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Chapters 11 and 12: Extreme Weather and Land Use in the Amazon

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Bryan Poepperling

on 20 January 2015

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Transcript of Chapters 11 and 12: Extreme Weather and Land Use in the Amazon

Unit 3:Latin America


Chapters 11 and 12: Extreme Weather and Land Use in the Amazon

Mr. Poepperling
Standards and Objectives
1. Explain how extreme weather can occur in the Caribbean Sea

2. Explain how a hurricane forms

3. Describe what happens after six different interest groups
invade the Amazon Rainforest for resources
Bolivia
Islands in the Sun and Extreme Weather
Understanding Weather
Inside a Hurricane!
Beginning, During, and After
a Natural Disaster
SS.912 G3.2, SS.912 G6.2, and SS.912 G6.4
Ticket out of the Door
Ch. 11
The Amazon Ecosystem
What Native Amazonians and Rubber Tappers Want
What Loggers and Settlers Want
What Cattle Ranchers and Environmental Groups Want
Ideas for Reducing Land Use Conflict and Preservation
Ticket out of the Door Ch. 12
The Caribbean islands stretch in an arc from the tip of Florida to the northern coast of South America
A hurricane develops in four main stages.
1. How can extreme weather can occur in the Caribbean Sea?

2. What must happen for a hurricane to be created? (list the steps in paragraph form)

3. What is the most destructive feature of a hurricane?
Peru
Ecuador

The Amazon Rainforest

- Who tracks hurricanes?
- Logging companies began moving into the Amazon basin during the 1960's to harvest trees from forests for wood and paper products

- What is the logger's argument for clear-cutting the rainforest?
-
In rural areas of Brazil, poor people settle in the Amazon looking for land to farm

- What problem do settlers face in the Amazon?
- Since the 1960s cattle ranchers own large areas of rainforest land they use for allowing their animals to graze

- What is the rancher's argument for continuing their cattle business?
- Environmental groups have worked for many years to attempt to slow the clearing of the rainforest

- What do these groups want with rainforest development?
1. Write two paragraphs explaining how each of the six interest groups use the Amazon rainforest, and how the resources of the Amazon can be preserved.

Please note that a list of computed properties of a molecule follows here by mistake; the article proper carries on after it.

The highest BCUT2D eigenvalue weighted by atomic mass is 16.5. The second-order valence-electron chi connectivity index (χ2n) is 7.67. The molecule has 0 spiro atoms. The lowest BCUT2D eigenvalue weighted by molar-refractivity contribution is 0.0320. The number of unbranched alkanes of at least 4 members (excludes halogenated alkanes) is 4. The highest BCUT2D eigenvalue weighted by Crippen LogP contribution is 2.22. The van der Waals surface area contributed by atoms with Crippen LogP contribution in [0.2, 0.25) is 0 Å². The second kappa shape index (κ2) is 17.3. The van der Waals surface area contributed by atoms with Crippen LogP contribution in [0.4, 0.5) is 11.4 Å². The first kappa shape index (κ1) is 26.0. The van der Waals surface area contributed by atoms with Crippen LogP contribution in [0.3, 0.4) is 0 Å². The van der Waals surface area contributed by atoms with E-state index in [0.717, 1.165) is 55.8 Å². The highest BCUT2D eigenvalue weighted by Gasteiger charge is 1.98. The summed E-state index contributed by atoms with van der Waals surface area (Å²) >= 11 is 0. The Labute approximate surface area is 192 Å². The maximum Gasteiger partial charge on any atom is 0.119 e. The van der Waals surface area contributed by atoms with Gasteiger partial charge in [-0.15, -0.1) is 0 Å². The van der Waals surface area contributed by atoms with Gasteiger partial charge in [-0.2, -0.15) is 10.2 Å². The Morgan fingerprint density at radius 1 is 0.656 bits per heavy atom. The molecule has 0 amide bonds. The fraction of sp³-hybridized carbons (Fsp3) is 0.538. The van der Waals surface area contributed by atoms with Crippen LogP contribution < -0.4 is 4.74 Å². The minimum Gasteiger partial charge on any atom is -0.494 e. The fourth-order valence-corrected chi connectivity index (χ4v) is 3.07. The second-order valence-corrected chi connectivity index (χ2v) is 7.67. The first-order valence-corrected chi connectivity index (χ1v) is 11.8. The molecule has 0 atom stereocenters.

(use ideas for reducing land-use conflicts)
Caribbean Sea
Gulf of
Mexico
- After looking on the map on pg. 165, name three
countries that are in the Caribbean
- What is the climate like in the Caribbean?
- Name three cash crops grown in the Caribbean
Many types of extreme weather hit the Caribbean, such as hurricanes, tornadoes, heat waves and storm surges
- What is the most extreme form of weather in the Caribbean?

- Where does our knowledge of extreme weather
come from?
Weather doesn't happen by itself...it is the product of natural forces working together, like a machine
- (Sun, Earth, Atmosphere)
- What does the sun have to do with weather?
- What does the combination of air and water have to do with extreme weather?
- What is El Nino?
Throughout the tropics, the weather machine can be extremely powerful because in these regions there is more energy from the sun to warm the air and water
- What are tropical cyclones?
Stage 1: Tropical thunderstorms begin the process
- How does this happen?
Stage 2: Thunderstorms come together
to create a tropical disturbance
- How does a disturbance grow?
- What is a tropical depression?
Stage 3: The depression becomes a tropical
storm
- How fast does wind need to be going
at this point?
Stage 4: Tropical storm becomes a cyclone
- How fast does wind need to be going at
this point?
Parts of a Hurricane!
A hurricane is made up of three main parts:

1. The eye
- Calm spot at the center of the storm

2. Eye wall
- Made up of thunderstorms that surround the eye

3. Rainbands
- Bands of dense cloud that swirl around the eye wall
*The exact path of a hurricane is unpredictable*
- What makes it's path unpredictable?
The most destructive feature of a hurricane is the storm surge
- What is it?

Hurricanes need water to keep going
- What happens when they hit land?

Read the bottom three paragraphs on page
172 on your book
- Describe what clean-up is like after a natural disaster
Colombia
Venezuela
Brazil
- For thousands of years indigenous
peoples have made their homes in
the Amazon
- In more recent times, other groups have come to the rainforest, including:

1. rubber trappers
2. farmers
3. cattle ranchers
4. loggers
5. environmentalist groups
- Differences about each group's use of the rainforest have led to land use conflicts
- In groups, you will examine possible
solutions to these problems
- In the 1960's the government of Brazil decided to open the Amazon basin to development

- The arrival of many newcomers has hurt the native's life. - What are they fighting for?
- Rubber tappers have lived in the Amazon for years "tapping" or collecting sap from rubber trees to make rubber products such as erasers or tires for cars and bikes

- What do they want with the Amazon?
- Ecotourism is a new type of tourism that
offers many benefits

- What benefits does ecotourism provide?

- Name two additional solutions to reduce
land-use conflicts
Full transcript